The Career With Little Burnout

An Interview With Berkeley City College Music Instructor Fred Randolph

By Nina M Cestaro

A long-time veteran of playing music in a wide range of clubs, Fred Randolph knows how a working musician keeps himself inspired. “It’s strange, the passion is always there with music, always has been. The burn out happens in other jobs, such as selling typewriter ribbon or dishwashing or DJ-ing for KCSM. There is no burnout in a musician’s life. I didn’t start having a music career until much later in life, and it wasn’t until playing bass that I was a professional. Also, I surround myself with better musicians, that way I am always having to strive.”

To discover what the daily activities of a musician’s life are like, The BCC Voice asked the versatile and esteemed Berkeley City College and Contra Costa College Music Instructor and jazz musician Fred Randolph a few questions. Randolph is a medium-tall brunette man growing a goatee, with large muscular hands and thick fingers that would lend nicely to carpentery work if he hadn’t chosen to play bass and piano. He relaxes people easily and gets along well with anyone.

The BCC Voice asked what early influences contributed to his musical genius, “As far as musicians who I was inspired by and influenced me — Jimi Hendrix. Musically, guitar was really my first instrument. I grew up in Hawaii, so I also played ukulele,” said Randolph.

“Then there was a music teacher from my Honolulu high school, named Oliver Stone,whom I had a chance to do a lot of independent study with as well as theory. Then there was a jazz guitar teacher at University of California, San Diego too. I grew up in that era when to become a rock star was what everybody wanted to be, which was much more important than sports. You may have musical passion, but it’s the aspect of getting girls, having a social outlet and being a famous musician. Gradually as you mature, then you realize it’s the music itself that becomes important and the other things fall away”.

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“When I was young in Honolulu, a small town, the guy all my friends and I were looking up to and taking jazz guitar lessons from was Bill Valdez. He was a nut, but the only game in town. He used to say, ‘Fred, remember Valdez is coming. ‘He was really anti-rock, because rock was a big threat to jazz musicians, so he got me listening to Kenny Burrell, Les Montgomery and people like that. We had a little guitar clique in school.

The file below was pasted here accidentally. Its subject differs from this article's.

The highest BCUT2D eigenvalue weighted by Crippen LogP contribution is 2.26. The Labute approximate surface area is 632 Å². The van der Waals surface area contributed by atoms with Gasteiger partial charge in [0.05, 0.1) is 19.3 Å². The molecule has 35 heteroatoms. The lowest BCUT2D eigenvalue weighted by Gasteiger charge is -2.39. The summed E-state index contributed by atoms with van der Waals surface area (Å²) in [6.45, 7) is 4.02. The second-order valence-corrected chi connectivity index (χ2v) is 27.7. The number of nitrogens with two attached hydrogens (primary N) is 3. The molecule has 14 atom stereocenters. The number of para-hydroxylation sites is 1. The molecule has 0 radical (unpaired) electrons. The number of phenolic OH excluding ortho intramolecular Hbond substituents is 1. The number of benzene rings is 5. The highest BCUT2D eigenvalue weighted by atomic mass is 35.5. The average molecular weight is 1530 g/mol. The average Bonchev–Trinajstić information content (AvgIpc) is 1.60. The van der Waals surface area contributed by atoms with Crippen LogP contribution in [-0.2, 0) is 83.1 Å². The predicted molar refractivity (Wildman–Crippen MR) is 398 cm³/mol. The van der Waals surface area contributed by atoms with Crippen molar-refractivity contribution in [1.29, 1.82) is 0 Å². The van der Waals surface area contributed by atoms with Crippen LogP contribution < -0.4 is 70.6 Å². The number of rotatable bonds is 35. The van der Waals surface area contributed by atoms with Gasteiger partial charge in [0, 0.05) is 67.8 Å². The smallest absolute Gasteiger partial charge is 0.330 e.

“ Then his travels brought him closer to the Bay, “I went straight to San Diego, but the water was full of kelp and cold, and then studied with Steve O’Connor who got me into horns, and he asked me to listen to sax players. Then eventually I just went into a pawn shop and I bought my first sax and then drove up to Berkeley to attend UC Berkeley and found bass and knew that’s the instrument; it would be it for me.”

After gigging he says, “My hands are fried but last night was so much fun. Monday night I was performing with an incredible group of people: a piano player, drummer and singer at the Black Cat in the Tenderloin ‘til one in the morning. The Irish woman, Melody who sings in the place is remarkable. We really take a journey every time we play together.”

The BCC Voice asked how he fills his spare time, he said, “I enjoy playing, practicing with my bands, listening to music, and composing in my spare time — but that takes another head space entirely. The hardest thing though, is if you’re studying an instrument but not applying it, so not currently playing with a band or whatnot. If you’re a music geek you like to be around other music geeks. Now, if you play in the orchestra or a band, you’re using your ears, and you’re forced into instantaneous reaction, not just confined to theory or practice. I am teaching myself violin right now and practice at least fifteen minutes a day, in addition to drumming, piano-playing, bass-playing. I may never be a virtuoso in violin, but my goal is to be as proficient as my students, since I teach it as part of the high school symphony at Bishop O’Dowd, a private Catholic High school in the Oakland Hills.”